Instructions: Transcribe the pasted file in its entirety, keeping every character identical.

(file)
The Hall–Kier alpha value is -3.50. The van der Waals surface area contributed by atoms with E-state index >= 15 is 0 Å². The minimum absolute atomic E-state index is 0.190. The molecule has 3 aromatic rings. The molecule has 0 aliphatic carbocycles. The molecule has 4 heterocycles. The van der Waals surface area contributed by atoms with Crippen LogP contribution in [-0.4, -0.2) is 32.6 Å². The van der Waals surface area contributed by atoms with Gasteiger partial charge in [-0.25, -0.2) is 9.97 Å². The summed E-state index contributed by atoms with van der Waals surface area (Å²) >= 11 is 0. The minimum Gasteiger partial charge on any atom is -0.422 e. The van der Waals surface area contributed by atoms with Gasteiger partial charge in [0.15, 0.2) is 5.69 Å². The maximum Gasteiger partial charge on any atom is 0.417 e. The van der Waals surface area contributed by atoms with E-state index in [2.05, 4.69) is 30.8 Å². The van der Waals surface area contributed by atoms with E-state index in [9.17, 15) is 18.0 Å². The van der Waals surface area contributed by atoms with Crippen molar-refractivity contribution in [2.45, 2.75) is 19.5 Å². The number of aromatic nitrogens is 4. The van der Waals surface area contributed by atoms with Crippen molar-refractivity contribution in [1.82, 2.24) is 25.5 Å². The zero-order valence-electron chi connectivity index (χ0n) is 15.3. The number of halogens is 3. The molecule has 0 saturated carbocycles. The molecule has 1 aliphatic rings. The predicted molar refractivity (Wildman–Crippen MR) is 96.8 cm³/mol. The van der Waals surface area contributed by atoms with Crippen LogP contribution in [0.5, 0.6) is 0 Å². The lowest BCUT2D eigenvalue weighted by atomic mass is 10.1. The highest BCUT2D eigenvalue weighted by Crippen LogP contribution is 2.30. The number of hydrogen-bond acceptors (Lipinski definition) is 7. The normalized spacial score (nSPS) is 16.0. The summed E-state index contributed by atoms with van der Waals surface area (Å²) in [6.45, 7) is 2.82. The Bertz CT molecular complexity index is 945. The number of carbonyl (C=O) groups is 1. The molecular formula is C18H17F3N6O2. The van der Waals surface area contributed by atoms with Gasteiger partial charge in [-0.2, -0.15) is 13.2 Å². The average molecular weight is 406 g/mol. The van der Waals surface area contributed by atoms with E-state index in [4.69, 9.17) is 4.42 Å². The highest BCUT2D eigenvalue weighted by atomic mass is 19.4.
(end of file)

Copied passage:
The Hall–Kier alpha value is -3.50. The van der Waals surface area contributed by atoms with E-state index >= 15 is 0 Å². The minimum absolute atomic E-state index is 0.190. The molecule has 3 aromatic rings. The molecule has 0 aliphatic carbocycles. The molecule has 4 heterocycles. The van der Waals surface area contributed by atoms with Crippen LogP contribution in [-0.4, -0.2) is 32.6 Å². The van der Waals surface area contributed by atoms with Gasteiger partial charge in [-0.25, -0.2) is 9.97 Å². The summed E-state index contributed by atoms with van der Waals surface area (Å²) >= 11 is 0. The minimum Gasteiger partial charge on any atom is -0.422 e. The van der Waals surface area contributed by atoms with Gasteiger partial charge in [0.15, 0.2) is 5.69 Å². The maximum Gasteiger partial charge on any atom is 0.417 e. The van der Waals surface area contributed by atoms with E-state index in [2.05, 4.69) is 30.8 Å². The van der Waals surface area contributed by atoms with E-state index in [9.17, 15) is 18.0 Å². The van der Waals surface area contributed by atoms with Crippen molar-refractivity contribution in [2.45, 2.75) is 19.5 Å². The number of aromatic nitrogens is 4. The van der Waals surface area contributed by atoms with Crippen molar-refractivity contribution in [1.82, 2.24) is 25.5 Å². The zero-order valence-electron chi connectivity index (χ0n) is 15.3. The number of halogens is 3. The molecule has 0 saturated carbocycles. The molecule has 1 aliphatic rings. The predicted molar refractivity (Wildman–Crippen MR) is 96.8 cm³/mol. The van der Waals surface area contributed by atoms with Crippen LogP contribution in [0.5, 0.6) is 0 Å². The lowest BCUT2D eigenvalue weighted by atomic mass is 10.1. The highest BCUT2D eigenvalue weighted by Crippen LogP contribution is 2.30. The number of hydrogen-bond acceptors (Lipinski definition) is 7. The normalized spacial score (nSPS) is 16.0. The summed E-state index contributed by atoms with van der Waals surface area (Å²) in [6.45, 7) is 2.82. The Bertz CT molecular complexity index is 945. The number of carbonyl (C=O) groups is 1. The molecular formula is C18H17F3N6O2. The van der Waals surface area contributed by atoms with Gasteiger partial charge in [-0.2, -0.15) is 13.2 Å². The average molecular weight is 406 g/mol. The van der Waals surface area contributed by atoms with E-state index in [4.69, 9.17) is 4.42 Å². The highest BCUT2D eigenvalue weighted by atomic mass is 19.4.